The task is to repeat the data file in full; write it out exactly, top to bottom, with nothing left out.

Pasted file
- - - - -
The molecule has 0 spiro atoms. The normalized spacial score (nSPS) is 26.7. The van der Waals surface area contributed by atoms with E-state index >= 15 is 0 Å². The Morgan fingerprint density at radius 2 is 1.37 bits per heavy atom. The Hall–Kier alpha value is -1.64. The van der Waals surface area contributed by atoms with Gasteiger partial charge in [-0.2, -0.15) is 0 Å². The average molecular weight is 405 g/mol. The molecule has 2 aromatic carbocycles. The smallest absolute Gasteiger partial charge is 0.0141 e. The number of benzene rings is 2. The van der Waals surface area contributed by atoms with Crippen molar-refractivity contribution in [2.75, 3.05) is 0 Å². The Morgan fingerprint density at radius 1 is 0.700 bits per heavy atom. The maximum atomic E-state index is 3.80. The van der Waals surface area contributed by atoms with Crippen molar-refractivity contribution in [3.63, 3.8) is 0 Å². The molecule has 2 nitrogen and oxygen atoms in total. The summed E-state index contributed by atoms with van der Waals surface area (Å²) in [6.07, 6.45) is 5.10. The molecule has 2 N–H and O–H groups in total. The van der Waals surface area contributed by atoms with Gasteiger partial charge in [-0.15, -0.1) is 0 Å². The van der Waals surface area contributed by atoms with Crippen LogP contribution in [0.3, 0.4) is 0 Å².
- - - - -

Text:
The molecule has 0 spiro atoms. The normalized spacial score (nSPS) is 26.7. The van der Waals surface area contributed by atoms with E-state index >= 15 is 0 Å². The Morgan fingerprint density at radius 2 is 1.37 bits per heavy atom. The Hall–Kier alpha value is -1.64. The van der Waals surface area contributed by atoms with Gasteiger partial charge in [-0.2, -0.15) is 0 Å². The average molecular weight is 405 g/mol. The molecule has 2 aromatic carbocycles. The smallest absolute Gasteiger partial charge is 0.0141 e. The number of benzene rings is 2. The van der Waals surface area contributed by atoms with Crippen molar-refractivity contribution in [2.75, 3.05) is 0 Å². The Morgan fingerprint density at radius 1 is 0.700 bits per heavy atom. The maximum atomic E-state index is 3.80. The van der Waals surface area contributed by atoms with Crippen molar-refractivity contribution in [3.63, 3.8) is 0 Å². The molecule has 2 nitrogen and oxygen atoms in total. The summed E-state index contributed by atoms with van der Waals surface area (Å²) in [6.07, 6.45) is 5.10. The molecule has 2 N–H and O–H groups in total. The van der Waals surface area contributed by atoms with Gasteiger partial charge in [-0.15, -0.1) is 0 Å². The van der Waals surface area contributed by atoms with Crippen LogP contribution in [0.3, 0.4) is 0 Å².